If you think it’s time for Wayne to retire, or think NRA’s performance here or there left a lot to be desired, we can have those discussions after we’re out of danger. We do not have time right now to scream for Wayne’s head on a platter. The opposition is going to see replacing generals at this point as a sign of weakness and disarray. It can only serve to provoke a broader and more fierce attack. We’re going to war, and this is the NRA we have, and more importantly, this is the NRA we can win with. But only if we hang together, because our alternative is to surely hang separately. There is certainly time to discuss strategy, and offer constructive criticism about where we each individually we think the movement should go, but as for pooh flinging, there is no time for that.

34 thoughts on “Reality Check on the NRA Hate”

  1. Question for those who’ve been in the movement longer than I have:

    What was the NRA’s involvement reacting to and/or preventing the 1994 AWB?

    1. I was 20 years old when it passed, but they fight for many years against the AWB movement, and eventually lost culminating in 1994 when Clinton managed to ram it through Congress. If it wasn’t for NRA, you’d a) still be living under an assault weapons ban (because NRA opposition is what lead to needing to offer up a sunset to get the needed votes) and b) it’d likely be more like California’s ban than what we ended up with. I also believe the initial magazine limit was to be 5 rounds, not 10.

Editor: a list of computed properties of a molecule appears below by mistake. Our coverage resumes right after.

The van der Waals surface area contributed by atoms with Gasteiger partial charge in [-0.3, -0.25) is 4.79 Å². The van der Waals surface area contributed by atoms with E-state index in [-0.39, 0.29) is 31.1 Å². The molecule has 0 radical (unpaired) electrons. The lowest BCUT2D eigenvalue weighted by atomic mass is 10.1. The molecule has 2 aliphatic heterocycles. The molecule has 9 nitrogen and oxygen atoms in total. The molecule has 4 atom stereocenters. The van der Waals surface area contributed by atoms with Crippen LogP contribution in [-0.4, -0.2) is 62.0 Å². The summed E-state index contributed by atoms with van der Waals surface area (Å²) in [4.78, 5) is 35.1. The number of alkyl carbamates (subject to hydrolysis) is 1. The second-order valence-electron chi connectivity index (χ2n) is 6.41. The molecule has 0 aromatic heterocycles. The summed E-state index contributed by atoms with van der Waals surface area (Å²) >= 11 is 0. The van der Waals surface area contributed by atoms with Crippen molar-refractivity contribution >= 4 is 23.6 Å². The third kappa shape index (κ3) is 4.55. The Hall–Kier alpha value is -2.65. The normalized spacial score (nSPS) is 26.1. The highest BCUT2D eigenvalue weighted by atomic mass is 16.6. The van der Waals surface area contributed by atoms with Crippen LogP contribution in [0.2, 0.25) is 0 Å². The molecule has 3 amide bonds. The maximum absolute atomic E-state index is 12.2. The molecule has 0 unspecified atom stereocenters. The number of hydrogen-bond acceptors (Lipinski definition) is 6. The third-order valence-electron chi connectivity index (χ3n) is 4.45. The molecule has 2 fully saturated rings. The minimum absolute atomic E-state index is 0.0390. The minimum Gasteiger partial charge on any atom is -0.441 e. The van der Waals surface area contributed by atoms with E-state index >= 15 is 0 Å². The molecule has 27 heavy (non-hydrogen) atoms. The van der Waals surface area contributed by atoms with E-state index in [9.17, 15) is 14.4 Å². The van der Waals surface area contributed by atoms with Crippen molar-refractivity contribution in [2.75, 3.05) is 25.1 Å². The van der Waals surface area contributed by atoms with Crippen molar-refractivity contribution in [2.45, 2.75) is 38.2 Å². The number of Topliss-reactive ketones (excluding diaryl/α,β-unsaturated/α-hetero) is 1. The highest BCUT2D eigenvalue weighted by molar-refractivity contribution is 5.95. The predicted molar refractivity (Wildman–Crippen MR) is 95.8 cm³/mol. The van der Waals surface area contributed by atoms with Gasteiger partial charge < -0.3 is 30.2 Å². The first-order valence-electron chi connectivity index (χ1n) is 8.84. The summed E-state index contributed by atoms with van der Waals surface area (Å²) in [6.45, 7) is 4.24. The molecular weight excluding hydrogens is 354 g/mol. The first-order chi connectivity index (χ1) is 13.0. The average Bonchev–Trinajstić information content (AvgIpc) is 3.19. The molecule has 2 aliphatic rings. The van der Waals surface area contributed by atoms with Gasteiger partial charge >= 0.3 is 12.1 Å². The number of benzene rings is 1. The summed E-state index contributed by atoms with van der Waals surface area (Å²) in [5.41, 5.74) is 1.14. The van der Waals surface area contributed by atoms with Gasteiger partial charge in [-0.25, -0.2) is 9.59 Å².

You don’t always have a choice between stopping something and not stopping something. Sometimes the choice is between bad and worse. NRA never supported any assault weapons ban, but their opposition and maneuvering meant we got one that wasn’t as bad as could have been feared, and that came with a built in expiration.